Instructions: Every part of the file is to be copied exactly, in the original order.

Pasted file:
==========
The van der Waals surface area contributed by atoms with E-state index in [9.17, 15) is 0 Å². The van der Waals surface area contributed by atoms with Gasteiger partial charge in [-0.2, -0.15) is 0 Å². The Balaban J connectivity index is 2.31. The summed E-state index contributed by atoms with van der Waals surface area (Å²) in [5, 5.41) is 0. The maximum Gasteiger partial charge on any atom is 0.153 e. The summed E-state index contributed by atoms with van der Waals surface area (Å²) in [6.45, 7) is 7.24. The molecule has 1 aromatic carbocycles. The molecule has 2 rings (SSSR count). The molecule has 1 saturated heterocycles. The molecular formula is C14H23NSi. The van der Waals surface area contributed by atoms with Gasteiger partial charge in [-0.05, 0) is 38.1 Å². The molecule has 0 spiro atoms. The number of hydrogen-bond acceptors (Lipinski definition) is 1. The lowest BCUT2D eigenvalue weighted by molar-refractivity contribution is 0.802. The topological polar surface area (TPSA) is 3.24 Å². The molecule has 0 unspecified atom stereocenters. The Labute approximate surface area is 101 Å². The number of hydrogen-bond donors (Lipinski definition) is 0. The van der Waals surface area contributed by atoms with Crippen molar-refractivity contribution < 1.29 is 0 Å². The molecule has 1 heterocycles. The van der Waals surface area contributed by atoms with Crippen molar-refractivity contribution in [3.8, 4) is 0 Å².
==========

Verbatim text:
The van der Waals surface area contributed by atoms with E-state index in [9.17, 15) is 0 Å². The van der Waals surface area contributed by atoms with Gasteiger partial charge in [-0.2, -0.15) is 0 Å². The Balaban J connectivity index is 2.31. The summed E-state index contributed by atoms with van der Waals surface area (Å²) in [5, 5.41) is 0. The maximum Gasteiger partial charge on any atom is 0.153 e. The summed E-state index contributed by atoms with van der Waals surface area (Å²) in [6.45, 7) is 7.24. The molecule has 1 aromatic carbocycles. The molecule has 2 rings (SSSR count). The molecule has 1 saturated heterocycles. The molecular formula is C14H23NSi. The van der Waals surface area contributed by atoms with Gasteiger partial charge in [-0.05, 0) is 38.1 Å². The molecule has 0 spiro atoms. The number of hydrogen-bond acceptors (Lipinski definition) is 1. The lowest BCUT2D eigenvalue weighted by molar-refractivity contribution is 0.802. The topological polar surface area (TPSA) is 3.24 Å². The molecule has 0 unspecified atom stereocenters. The Labute approximate surface area is 101 Å². The number of hydrogen-bond donors (Lipinski definition) is 0. The van der Waals surface area contributed by atoms with Crippen molar-refractivity contribution < 1.29 is 0 Å². The molecule has 1 heterocycles. The van der Waals surface area contributed by atoms with Crippen molar-refractivity contribution in [3.8, 4) is 0 Å².